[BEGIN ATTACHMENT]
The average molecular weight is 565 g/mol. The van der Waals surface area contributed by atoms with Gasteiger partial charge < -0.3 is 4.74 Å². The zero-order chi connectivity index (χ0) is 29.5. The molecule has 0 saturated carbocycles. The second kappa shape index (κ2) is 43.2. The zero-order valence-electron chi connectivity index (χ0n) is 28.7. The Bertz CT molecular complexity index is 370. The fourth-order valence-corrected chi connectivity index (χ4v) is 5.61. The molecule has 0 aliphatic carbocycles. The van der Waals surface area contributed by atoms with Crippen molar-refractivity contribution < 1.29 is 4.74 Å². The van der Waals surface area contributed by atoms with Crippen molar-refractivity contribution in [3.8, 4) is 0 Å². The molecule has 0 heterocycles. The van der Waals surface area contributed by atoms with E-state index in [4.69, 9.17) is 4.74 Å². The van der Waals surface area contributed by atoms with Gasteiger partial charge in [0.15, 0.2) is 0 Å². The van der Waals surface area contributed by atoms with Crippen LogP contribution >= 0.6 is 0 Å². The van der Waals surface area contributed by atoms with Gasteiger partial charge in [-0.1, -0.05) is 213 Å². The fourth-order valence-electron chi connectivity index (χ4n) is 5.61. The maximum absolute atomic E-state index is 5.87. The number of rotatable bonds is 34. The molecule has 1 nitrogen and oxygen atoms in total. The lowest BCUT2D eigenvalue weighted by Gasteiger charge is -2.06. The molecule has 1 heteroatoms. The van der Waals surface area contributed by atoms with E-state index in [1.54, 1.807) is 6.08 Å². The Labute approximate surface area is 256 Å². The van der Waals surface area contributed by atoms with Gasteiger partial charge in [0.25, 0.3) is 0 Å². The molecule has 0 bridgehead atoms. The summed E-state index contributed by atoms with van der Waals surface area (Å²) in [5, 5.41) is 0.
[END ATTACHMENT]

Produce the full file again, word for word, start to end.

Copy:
The average molecular weight is 565 g/mol. The van der Waals surface area contributed by atoms with Gasteiger partial charge < -0.3 is 4.74 Å². The zero-order chi connectivity index (χ0) is 29.5. The molecule has 0 saturated carbocycles. The second kappa shape index (κ2) is 43.2. The zero-order valence-electron chi connectivity index (χ0n) is 28.7. The Bertz CT molecular complexity index is 370. The fourth-order valence-corrected chi connectivity index (χ4v) is 5.61. The molecule has 0 aliphatic carbocycles. The van der Waals surface area contributed by atoms with Crippen molar-refractivity contribution < 1.29 is 4.74 Å². The van der Waals surface area contributed by atoms with Crippen molar-refractivity contribution in [3.8, 4) is 0 Å². The molecule has 0 heterocycles. The van der Waals surface area contributed by atoms with E-state index in [4.69, 9.17) is 4.74 Å². The van der Waals surface area contributed by atoms with Gasteiger partial charge in [0.15, 0.2) is 0 Å². The van der Waals surface area contributed by atoms with Crippen LogP contribution >= 0.6 is 0 Å². The van der Waals surface area contributed by atoms with Gasteiger partial charge in [-0.1, -0.05) is 213 Å². The fourth-order valence-electron chi connectivity index (χ4n) is 5.61. The maximum absolute atomic E-state index is 5.87. The number of rotatable bonds is 34. The molecule has 1 nitrogen and oxygen atoms in total. The lowest BCUT2D eigenvalue weighted by Gasteiger charge is -2.06. The molecule has 1 heteroatoms. The van der Waals surface area contributed by atoms with E-state index in [1.54, 1.807) is 6.08 Å². The Labute approximate surface area is 256 Å². The van der Waals surface area contributed by atoms with Gasteiger partial charge in [0.25, 0.3) is 0 Å². The molecule has 0 bridgehead atoms. The summed E-state index contributed by atoms with van der Waals surface area (Å²) in [5, 5.41) is 0.